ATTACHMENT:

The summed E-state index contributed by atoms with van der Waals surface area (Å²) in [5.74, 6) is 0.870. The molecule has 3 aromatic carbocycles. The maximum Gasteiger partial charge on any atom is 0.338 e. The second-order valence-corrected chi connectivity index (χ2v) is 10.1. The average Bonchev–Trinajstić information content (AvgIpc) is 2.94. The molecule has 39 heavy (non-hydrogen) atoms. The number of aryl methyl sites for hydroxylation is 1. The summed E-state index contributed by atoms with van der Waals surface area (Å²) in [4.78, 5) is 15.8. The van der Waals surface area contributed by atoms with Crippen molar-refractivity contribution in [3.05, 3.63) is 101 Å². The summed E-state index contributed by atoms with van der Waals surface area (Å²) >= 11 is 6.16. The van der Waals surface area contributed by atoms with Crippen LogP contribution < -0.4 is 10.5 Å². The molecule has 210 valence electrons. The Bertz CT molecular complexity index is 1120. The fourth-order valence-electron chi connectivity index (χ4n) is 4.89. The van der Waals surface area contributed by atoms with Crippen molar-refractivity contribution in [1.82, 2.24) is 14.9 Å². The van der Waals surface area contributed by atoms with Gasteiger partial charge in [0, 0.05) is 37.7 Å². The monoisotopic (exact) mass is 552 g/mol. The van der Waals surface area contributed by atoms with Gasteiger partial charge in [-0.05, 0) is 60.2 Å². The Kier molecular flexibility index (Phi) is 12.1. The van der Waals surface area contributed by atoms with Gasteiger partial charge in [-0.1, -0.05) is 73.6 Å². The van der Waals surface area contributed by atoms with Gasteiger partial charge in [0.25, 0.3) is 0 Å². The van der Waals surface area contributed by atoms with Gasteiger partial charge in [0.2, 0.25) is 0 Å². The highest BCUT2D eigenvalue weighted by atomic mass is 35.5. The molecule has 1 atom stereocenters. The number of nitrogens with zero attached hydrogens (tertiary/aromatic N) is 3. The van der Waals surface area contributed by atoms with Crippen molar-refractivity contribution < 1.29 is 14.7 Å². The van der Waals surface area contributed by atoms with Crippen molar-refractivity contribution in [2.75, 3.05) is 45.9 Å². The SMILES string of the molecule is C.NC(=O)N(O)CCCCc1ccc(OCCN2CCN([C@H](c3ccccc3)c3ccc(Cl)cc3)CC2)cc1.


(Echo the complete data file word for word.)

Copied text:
The summed E-state index contributed by atoms with van der Waals surface area (Å²) in [5.74, 6) is 0.870. The molecule has 3 aromatic carbocycles. The maximum Gasteiger partial charge on any atom is 0.338 e. The second-order valence-corrected chi connectivity index (χ2v) is 10.1. The average Bonchev–Trinajstić information content (AvgIpc) is 2.94. The molecule has 39 heavy (non-hydrogen) atoms. The number of aryl methyl sites for hydroxylation is 1. The summed E-state index contributed by atoms with van der Waals surface area (Å²) in [4.78, 5) is 15.8. The van der Waals surface area contributed by atoms with Crippen molar-refractivity contribution in [3.05, 3.63) is 101 Å². The summed E-state index contributed by atoms with van der Waals surface area (Å²) >= 11 is 6.16. The van der Waals surface area contributed by atoms with Crippen LogP contribution < -0.4 is 10.5 Å². The molecule has 210 valence electrons. The Bertz CT molecular complexity index is 1120. The fourth-order valence-electron chi connectivity index (χ4n) is 4.89. The van der Waals surface area contributed by atoms with Crippen molar-refractivity contribution in [1.82, 2.24) is 14.9 Å². The van der Waals surface area contributed by atoms with Gasteiger partial charge in [0, 0.05) is 37.7 Å². The monoisotopic (exact) mass is 552 g/mol. The van der Waals surface area contributed by atoms with Gasteiger partial charge in [-0.05, 0) is 60.2 Å². The Kier molecular flexibility index (Phi) is 12.1. The van der Waals surface area contributed by atoms with Gasteiger partial charge in [-0.1, -0.05) is 73.6 Å². The van der Waals surface area contributed by atoms with Gasteiger partial charge in [0.25, 0.3) is 0 Å². The van der Waals surface area contributed by atoms with Gasteiger partial charge in [0.2, 0.25) is 0 Å². The highest BCUT2D eigenvalue weighted by atomic mass is 35.5. The molecule has 1 atom stereocenters. The number of nitrogens with zero attached hydrogens (tertiary/aromatic N) is 3. The van der Waals surface area contributed by atoms with Crippen molar-refractivity contribution < 1.29 is 14.7 Å². The van der Waals surface area contributed by atoms with Crippen molar-refractivity contribution in [2.75, 3.05) is 45.9 Å². The SMILES string of the molecule is C.NC(=O)N(O)CCCCc1ccc(OCCN2CCN([C@H](c3ccccc3)c3ccc(Cl)cc3)CC2)cc1.